Experts believe many potential buyers are still hesitant of jumping into the housing market and waiting for another interest rate cut of 50 to 100 basis points.

“I don’t think it’s going to be the rush that we see in the past, because people are used to more of a conservative approach right now,” said Curtis Fillier, president of the Ottawa Real Estate Board. “I think there’s still a bit of a hold back, but I definitely do think with another rate cut, we’ll probably see a very positive fall market.”

With files from CTV News Ottawa’s Kimberly Fowler



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Real estate stocks soar to best day of year on rate cut bets



(Bloomberg) — The stock market’s worst group notched its best day of the year as a cooler-than-expected inflation report stoked bets that the Federal Reserve will start cutting interest rates in September.

Shares of real estate companies jumped 2.7% Thursday for their biggest gain of 2024, climbing to their highest level since March as investors snapped up homebuilder, digital and commercial real estate stocks alike. Real estate also was the best-performing group in the S&P 500 Index Thursday, with volume that was around 30% higher than the 30-day average, according to data compiled by Bloomberg.

Arguably the most significant news to come from the latest consumer price index reading was a pullback in housing-related inflation. Shelter costs rose just 0.2% for the slowest monthly increase in three years. Homebuilders, which have risen 7.1% this year, were up 7.3% for the session, the most since 2022. Shares of D.R. Horton Inc., which is scheduled to report earnings next Thursday, gained 7.3%.

“Housing has really been the last shoe to drop in terms of winning the battle against high inflation,” Preston Caldwell, chief U.S. economist at Morningstar wrote in a note to clients Thursday. “Leading-edge data has strongly indicated for some time now that a fall in housing inflation was in the works.”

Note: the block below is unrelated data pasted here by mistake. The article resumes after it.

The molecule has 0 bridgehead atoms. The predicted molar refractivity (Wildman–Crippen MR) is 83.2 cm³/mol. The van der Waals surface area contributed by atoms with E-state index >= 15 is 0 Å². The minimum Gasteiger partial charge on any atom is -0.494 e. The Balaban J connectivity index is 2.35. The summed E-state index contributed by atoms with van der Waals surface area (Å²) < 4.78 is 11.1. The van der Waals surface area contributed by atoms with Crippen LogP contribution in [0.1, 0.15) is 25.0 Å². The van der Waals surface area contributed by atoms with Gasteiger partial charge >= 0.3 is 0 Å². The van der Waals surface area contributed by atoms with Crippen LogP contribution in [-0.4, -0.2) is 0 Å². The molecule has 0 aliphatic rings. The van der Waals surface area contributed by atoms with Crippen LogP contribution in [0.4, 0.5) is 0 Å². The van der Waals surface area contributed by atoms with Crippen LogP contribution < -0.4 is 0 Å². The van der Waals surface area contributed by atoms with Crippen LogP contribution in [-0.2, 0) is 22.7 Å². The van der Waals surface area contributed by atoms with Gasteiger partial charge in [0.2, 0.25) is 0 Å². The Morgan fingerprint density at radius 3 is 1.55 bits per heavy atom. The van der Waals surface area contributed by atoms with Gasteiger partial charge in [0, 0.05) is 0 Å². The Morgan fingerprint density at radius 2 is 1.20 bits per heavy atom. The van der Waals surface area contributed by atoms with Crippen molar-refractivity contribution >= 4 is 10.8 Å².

A rally in real estate stocks is bad news for short sellers who have been piling into the group, which is the worst performer in the S&P 500 this year. To start the week, short interest as a percentage of float hovered near 49% in the SPDR Homebuilders ETF, the highest level since February for the exchange-traded fund, according to data from S3 Partners.

Property owners are rallying as well. Real estate investment trusts, which were brutally penalized during the two-year run up in borrowing costs, advanced by as much as 3%. And the outlook for the group appears to have turned a corner, according Rich Hill, senior vice president and head of real estate strategy and research at Cohen & Steers Capital Management.

“We think this is a compelling backdrop for listed REITs especially as fundamental growth remains on solid footing,” he said, referencing the latest inflation data and rate outlook. “The rally that started in October of 2023 pushing returns more than 20% above their trough looks set to continue if inflation cools and interest rates continue to decline.”

Shares of industrial REIT Prologis Inc., which reports second-quarter results on Wednesday, rose 3.3% to hit their highest level since April. U.S. Treasury yields tumbled, with the 10-year bond falling to 4.2% and the policy-sensitive two-year note slipping to 4.5%.

(Updates indexes and stock prices for market close.)